Richmond is the 2004 recipient of the Spiers Medal, awarded by Great Britain's Royal Society of Chemistry for outstanding contributions in two main areas of physical chemistry.
"The Spiers Medal is a major honor," says Richard Linton, UO vice president for research and graduate studies. "While Professor Richmond is perhaps best known to Oregonians for her leadership on the Oregon University System board of directors, this is yet another independent confirmation that her ongoing achievements as a scientist are recognized worldwide."
Richmond's findings have implications for how we understand many important processes in our lives including biological processes, semiconductor processing, and cleaning up environmental hazards. The Department of Energy, the National Science Foundation and the Office of Naval Research fund her research.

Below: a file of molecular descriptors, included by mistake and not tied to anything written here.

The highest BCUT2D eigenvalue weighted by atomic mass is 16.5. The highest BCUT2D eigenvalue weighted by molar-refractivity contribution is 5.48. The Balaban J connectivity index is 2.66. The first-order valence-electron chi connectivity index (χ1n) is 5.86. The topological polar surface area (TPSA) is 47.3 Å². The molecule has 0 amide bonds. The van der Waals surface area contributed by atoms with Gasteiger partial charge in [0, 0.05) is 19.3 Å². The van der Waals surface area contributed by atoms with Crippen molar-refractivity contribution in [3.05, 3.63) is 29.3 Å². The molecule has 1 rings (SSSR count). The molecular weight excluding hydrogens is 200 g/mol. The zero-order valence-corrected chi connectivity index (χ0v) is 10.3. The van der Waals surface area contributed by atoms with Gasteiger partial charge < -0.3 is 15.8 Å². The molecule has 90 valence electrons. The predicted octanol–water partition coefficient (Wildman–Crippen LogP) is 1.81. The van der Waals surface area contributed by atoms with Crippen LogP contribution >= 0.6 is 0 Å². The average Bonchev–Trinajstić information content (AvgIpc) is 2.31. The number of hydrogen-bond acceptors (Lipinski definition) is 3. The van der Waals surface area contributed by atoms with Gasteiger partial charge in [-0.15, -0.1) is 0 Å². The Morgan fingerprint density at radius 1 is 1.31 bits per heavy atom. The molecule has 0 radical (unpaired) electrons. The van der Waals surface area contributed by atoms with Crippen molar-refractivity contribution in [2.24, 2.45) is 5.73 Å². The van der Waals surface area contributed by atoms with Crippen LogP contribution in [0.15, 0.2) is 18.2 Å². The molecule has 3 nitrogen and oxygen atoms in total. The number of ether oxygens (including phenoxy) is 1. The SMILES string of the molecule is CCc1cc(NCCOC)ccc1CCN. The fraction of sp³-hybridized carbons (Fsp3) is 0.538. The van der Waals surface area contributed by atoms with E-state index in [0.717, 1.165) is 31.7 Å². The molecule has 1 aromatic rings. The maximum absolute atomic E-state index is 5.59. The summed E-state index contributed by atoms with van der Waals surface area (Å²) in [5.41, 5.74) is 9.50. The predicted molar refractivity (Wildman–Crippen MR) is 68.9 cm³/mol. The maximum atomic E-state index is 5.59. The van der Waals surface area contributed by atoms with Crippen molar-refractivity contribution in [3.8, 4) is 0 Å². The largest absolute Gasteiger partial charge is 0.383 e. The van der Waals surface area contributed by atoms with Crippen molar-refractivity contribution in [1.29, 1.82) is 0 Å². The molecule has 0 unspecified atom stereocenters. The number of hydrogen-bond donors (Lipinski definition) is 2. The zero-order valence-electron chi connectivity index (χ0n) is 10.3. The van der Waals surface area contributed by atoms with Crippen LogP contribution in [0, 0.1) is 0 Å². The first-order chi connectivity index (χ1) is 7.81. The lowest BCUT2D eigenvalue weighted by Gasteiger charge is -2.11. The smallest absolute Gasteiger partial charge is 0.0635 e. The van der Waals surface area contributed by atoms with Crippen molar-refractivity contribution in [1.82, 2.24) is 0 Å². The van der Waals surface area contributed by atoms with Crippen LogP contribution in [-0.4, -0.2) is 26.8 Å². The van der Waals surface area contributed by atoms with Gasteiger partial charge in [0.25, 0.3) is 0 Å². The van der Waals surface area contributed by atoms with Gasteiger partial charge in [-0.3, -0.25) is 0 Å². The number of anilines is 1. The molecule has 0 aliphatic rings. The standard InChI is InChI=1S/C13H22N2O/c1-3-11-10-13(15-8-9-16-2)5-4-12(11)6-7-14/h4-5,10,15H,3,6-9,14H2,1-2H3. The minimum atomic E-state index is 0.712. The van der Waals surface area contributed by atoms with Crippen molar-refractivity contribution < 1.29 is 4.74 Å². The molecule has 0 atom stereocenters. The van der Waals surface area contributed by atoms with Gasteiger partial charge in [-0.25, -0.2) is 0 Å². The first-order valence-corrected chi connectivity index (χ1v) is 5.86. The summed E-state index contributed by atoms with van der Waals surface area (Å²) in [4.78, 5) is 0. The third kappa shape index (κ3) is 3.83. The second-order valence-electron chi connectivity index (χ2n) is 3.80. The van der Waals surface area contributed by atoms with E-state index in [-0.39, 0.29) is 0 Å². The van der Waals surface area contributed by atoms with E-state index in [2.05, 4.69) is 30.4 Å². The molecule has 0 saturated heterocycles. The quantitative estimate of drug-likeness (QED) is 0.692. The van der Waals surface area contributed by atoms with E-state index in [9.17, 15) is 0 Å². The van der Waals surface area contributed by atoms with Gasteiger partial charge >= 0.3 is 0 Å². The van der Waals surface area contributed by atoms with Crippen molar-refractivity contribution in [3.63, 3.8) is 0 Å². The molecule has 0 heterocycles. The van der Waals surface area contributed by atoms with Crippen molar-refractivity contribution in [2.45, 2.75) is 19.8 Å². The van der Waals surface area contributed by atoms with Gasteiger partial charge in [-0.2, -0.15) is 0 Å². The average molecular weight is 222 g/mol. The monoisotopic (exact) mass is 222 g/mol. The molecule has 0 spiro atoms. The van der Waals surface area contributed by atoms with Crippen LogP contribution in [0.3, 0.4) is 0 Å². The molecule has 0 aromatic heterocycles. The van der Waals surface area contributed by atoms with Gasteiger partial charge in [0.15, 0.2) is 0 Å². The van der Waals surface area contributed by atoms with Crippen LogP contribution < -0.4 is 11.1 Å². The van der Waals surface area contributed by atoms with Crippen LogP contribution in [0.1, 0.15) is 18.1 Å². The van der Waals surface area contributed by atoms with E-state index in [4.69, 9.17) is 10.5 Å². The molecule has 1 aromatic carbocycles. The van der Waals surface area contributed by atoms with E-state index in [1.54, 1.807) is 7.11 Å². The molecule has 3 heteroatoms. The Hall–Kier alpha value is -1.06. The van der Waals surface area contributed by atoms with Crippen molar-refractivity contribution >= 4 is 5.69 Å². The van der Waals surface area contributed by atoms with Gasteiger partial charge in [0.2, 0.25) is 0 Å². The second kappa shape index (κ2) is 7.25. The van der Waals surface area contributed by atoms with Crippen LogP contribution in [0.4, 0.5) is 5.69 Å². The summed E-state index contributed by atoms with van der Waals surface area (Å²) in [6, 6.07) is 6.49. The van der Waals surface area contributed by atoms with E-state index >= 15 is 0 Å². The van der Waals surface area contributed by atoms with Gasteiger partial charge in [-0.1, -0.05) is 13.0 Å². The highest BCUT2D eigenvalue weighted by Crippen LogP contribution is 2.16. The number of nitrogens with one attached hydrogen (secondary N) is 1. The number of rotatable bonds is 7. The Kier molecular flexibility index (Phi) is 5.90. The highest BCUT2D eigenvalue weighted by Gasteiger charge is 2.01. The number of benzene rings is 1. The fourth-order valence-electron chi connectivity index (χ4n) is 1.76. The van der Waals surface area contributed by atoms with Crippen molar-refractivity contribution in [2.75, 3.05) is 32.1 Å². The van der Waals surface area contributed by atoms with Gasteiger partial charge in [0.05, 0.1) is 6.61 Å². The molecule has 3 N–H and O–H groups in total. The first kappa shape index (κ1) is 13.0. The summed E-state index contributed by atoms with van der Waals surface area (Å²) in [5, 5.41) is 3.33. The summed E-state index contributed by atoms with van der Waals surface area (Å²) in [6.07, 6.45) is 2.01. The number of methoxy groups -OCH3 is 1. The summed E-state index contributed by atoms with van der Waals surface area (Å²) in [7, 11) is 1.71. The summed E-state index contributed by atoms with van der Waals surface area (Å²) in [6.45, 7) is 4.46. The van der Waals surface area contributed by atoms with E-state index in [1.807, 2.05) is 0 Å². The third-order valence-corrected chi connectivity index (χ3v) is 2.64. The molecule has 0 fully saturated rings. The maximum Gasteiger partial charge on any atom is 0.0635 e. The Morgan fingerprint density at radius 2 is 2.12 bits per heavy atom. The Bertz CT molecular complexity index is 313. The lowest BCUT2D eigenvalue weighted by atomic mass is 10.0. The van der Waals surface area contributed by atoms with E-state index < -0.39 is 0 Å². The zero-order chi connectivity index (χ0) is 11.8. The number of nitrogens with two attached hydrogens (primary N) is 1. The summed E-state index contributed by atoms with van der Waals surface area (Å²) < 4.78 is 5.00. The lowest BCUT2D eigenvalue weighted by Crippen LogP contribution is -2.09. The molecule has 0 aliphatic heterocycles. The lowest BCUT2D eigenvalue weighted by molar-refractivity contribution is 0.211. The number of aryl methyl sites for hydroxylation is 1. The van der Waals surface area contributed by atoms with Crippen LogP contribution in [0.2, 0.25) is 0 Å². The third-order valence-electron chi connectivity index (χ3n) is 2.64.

At 51, Richmond is among the nation's most productive university researchers. At last count, she has published 125 papers in leading journals and new articles are pending. But it is the quality and importance of her work that places her among chemistry's elite, says Dr. Colin Bain of Oxford University's chemistry department.
"Understanding the structure of water at surfaces is one of chemistry's great challenges," Bain says. "This is at the core of understanding how proteins fold, and how proteins and enzymes interact with the membrane that surrounds the cells in our bodies. Professor Richmond's innovative use of nonlinear spectroscopy-lasers-has made it possible to study liquid structure at a variety of interfaces."
Richmond was one of the first scientists to recognize the potential of an optical tool known as infrared-visible sum-f
Contact: Melody Ward Leslie
University of Oregon